The crime/noir setting is visualized by Rodriguez in stunning high-contrast black-and-white images with occasional sprinkles of color. Bruce Willis, Mickey Rourke and Clive Owen all portray hard-boiled, disillusioned characters trying to do just one single good thing in a cruel and cynical world. The action is brutal and vicious with people being shot, stabbed and disemboweled countless times. Stylish, violent and ultracool, Sin City is a film for the ages.
2) From Dusk Till Dawn (1996)
“Everybody be cool! You, be cool!” If you really liked liked Pulp Fiction but thought it was too chatty and didn’t have enough thrills, you have found your new favorite flick. The criminal Gecko brothers are trying to escape to Mexico and leave a trail of bodies in their wake. On their way, they take a preacher and his kids hostage. When the group stops at the Titty Twister bar just across the border they’re in for a monstrous surprise. From Dusk Till Dawn set a new standard for insanity on celluloid that was copied countless times, and rarely matched. What one may think is a foul-mouthed and violent crime road movie turns into a hysterical splatter action comedy.
The movie breaks itself into two halves with a crazy twist, and literally all hell breaks loose when the longest and goriest bar fight in movie history starts. The term cult movie is overused, but this is one of them. From Dusk Till Dawn is pure genius, and cemented Rodriguez’ status as specialist for outrageous action spectacles. He also created the pretty awesome TV series From Dusk Till Dawn that you should check out if you can’t get enough of the Gecko brothers’ escapades.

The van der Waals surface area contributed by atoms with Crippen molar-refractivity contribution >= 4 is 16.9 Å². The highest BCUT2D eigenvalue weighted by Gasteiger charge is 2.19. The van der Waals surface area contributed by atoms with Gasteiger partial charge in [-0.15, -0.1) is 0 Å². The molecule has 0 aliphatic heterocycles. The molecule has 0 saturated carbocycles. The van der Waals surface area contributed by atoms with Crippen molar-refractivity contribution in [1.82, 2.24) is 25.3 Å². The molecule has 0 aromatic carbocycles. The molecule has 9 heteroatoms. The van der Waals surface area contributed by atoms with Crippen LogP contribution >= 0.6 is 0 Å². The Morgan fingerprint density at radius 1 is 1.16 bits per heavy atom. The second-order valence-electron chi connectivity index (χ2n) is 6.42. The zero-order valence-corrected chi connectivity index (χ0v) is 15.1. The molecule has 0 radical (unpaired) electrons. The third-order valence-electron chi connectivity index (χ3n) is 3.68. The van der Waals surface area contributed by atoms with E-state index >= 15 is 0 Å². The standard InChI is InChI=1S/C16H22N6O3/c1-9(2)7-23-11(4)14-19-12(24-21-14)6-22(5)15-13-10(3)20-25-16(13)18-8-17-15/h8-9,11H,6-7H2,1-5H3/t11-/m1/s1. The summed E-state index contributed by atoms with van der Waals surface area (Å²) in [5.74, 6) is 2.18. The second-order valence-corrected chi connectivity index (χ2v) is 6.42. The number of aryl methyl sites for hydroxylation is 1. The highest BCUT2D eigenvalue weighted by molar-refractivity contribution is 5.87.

1) Desperado (1995)
The movie that started it all. Almost, because the movie that really started it for Rodriguez was El Mariachi, a zero-budget flick that got Hollywood interested in his work. With its sequel Desperado, he created a template that he would adapt and refine in many of his later productions. The movie tells an archetypal Western story in a present-day Mexican town. El Mariachi seeks revenge for the death of his lover, and shoots everyone and everything to pieces in the process. The story is paper-thin, but Rodriguez tells it with a lot of pathos and characters one starts to care for despite all of them being cliched and one-dimensional. Antonio Banderas and Salma Hayek are an incredibly charismatic and energetic couple, and their performance in Desperado opened the doors for them in Hollywood.
What pushes the movie into ultimate greatness are its action sequences. They’re not extremely bloody, but still some of the best-looking shootouts ever created, with a beautiful style that blends elements of Spaghetti Western showdowns and John Woo’s Gun Fu. On top of that Rodriguez accomplishes them with razor-sharp editing, one of the best I’ve ever seen in a Hollywood movie. Desperado is as cool as a movie can get, a monument to Rodriguez’ talent and one of the classics of modern action cinema.